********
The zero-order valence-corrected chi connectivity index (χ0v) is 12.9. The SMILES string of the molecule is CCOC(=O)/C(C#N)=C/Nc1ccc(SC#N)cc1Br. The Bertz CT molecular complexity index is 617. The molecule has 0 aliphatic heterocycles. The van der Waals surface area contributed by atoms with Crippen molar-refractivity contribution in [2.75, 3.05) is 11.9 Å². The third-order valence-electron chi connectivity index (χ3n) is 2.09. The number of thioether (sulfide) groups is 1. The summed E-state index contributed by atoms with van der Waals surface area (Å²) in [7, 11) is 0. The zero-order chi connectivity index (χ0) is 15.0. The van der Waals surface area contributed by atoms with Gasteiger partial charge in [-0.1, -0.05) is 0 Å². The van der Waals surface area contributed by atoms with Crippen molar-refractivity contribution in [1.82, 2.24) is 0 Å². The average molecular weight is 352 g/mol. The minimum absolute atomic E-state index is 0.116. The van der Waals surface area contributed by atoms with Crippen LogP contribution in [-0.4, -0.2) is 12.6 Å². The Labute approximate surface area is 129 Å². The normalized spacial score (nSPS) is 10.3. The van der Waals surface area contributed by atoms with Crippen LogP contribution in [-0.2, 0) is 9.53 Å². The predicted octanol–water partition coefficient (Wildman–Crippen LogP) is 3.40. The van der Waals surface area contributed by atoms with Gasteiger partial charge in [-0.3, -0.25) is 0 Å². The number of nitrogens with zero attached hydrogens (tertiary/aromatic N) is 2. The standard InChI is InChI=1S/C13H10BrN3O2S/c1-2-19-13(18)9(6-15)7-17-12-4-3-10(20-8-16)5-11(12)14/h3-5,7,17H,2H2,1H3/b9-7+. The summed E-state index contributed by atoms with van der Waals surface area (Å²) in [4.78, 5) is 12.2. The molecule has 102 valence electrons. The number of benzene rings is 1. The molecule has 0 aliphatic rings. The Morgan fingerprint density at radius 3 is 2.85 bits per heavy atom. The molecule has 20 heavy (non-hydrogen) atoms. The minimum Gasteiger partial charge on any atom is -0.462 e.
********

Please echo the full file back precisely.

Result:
The zero-order valence-corrected chi connectivity index (χ0v) is 12.9. The SMILES string of the molecule is CCOC(=O)/C(C#N)=C/Nc1ccc(SC#N)cc1Br. The Bertz CT molecular complexity index is 617. The molecule has 0 aliphatic heterocycles. The van der Waals surface area contributed by atoms with Crippen molar-refractivity contribution in [2.75, 3.05) is 11.9 Å². The third-order valence-electron chi connectivity index (χ3n) is 2.09. The number of thioether (sulfide) groups is 1. The summed E-state index contributed by atoms with van der Waals surface area (Å²) in [7, 11) is 0. The zero-order chi connectivity index (χ0) is 15.0. The van der Waals surface area contributed by atoms with Gasteiger partial charge in [-0.1, -0.05) is 0 Å². The van der Waals surface area contributed by atoms with Crippen molar-refractivity contribution in [1.82, 2.24) is 0 Å². The average molecular weight is 352 g/mol. The minimum absolute atomic E-state index is 0.116. The van der Waals surface area contributed by atoms with Crippen LogP contribution in [-0.4, -0.2) is 12.6 Å². The Labute approximate surface area is 129 Å². The normalized spacial score (nSPS) is 10.3. The van der Waals surface area contributed by atoms with Crippen LogP contribution in [-0.2, 0) is 9.53 Å². The predicted octanol–water partition coefficient (Wildman–Crippen LogP) is 3.40. The van der Waals surface area contributed by atoms with Gasteiger partial charge in [-0.3, -0.25) is 0 Å². The number of nitrogens with zero attached hydrogens (tertiary/aromatic N) is 2. The standard InChI is InChI=1S/C13H10BrN3O2S/c1-2-19-13(18)9(6-15)7-17-12-4-3-10(20-8-16)5-11(12)14/h3-5,7,17H,2H2,1H3/b9-7+. The summed E-state index contributed by atoms with van der Waals surface area (Å²) in [4.78, 5) is 12.2. The molecule has 102 valence electrons. The number of benzene rings is 1. The molecule has 0 aliphatic rings. The Morgan fingerprint density at radius 3 is 2.85 bits per heavy atom. The molecule has 20 heavy (non-hydrogen) atoms. The minimum Gasteiger partial charge on any atom is -0.462 e.